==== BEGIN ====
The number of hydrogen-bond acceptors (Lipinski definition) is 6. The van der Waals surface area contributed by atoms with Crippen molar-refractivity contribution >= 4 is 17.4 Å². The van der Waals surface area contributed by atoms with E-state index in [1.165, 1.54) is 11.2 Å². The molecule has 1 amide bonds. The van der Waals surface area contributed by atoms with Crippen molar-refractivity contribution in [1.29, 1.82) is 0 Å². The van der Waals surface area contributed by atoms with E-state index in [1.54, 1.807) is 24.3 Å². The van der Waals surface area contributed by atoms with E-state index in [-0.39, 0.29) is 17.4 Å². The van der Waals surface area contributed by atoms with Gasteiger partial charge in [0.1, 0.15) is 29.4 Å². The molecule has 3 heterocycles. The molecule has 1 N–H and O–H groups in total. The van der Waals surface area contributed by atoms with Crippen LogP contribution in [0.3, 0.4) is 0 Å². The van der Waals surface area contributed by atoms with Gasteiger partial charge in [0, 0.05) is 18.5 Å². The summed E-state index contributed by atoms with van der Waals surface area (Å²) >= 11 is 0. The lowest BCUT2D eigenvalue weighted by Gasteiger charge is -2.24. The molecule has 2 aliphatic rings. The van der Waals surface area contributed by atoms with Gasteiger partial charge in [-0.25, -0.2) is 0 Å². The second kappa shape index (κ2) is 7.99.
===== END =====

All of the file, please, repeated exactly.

The number of hydrogen-bond acceptors (Lipinski definition) is 6. The van der Waals surface area contributed by atoms with Crippen molar-refractivity contribution >= 4 is 17.4 Å². The van der Waals surface area contributed by atoms with E-state index in [1.165, 1.54) is 11.2 Å². The molecule has 1 amide bonds. The van der Waals surface area contributed by atoms with Crippen molar-refractivity contribution in [1.29, 1.82) is 0 Å². The van der Waals surface area contributed by atoms with E-state index in [1.54, 1.807) is 24.3 Å². The van der Waals surface area contributed by atoms with E-state index in [-0.39, 0.29) is 17.4 Å². The van der Waals surface area contributed by atoms with Gasteiger partial charge in [0.1, 0.15) is 29.4 Å². The molecule has 3 heterocycles. The molecule has 1 N–H and O–H groups in total. The van der Waals surface area contributed by atoms with Crippen LogP contribution in [0.3, 0.4) is 0 Å². The van der Waals surface area contributed by atoms with Gasteiger partial charge in [0, 0.05) is 18.5 Å². The summed E-state index contributed by atoms with van der Waals surface area (Å²) >= 11 is 0. The lowest BCUT2D eigenvalue weighted by Gasteiger charge is -2.24. The molecule has 2 aliphatic rings. The van der Waals surface area contributed by atoms with Gasteiger partial charge in [-0.25, -0.2) is 0 Å². The second kappa shape index (κ2) is 7.99.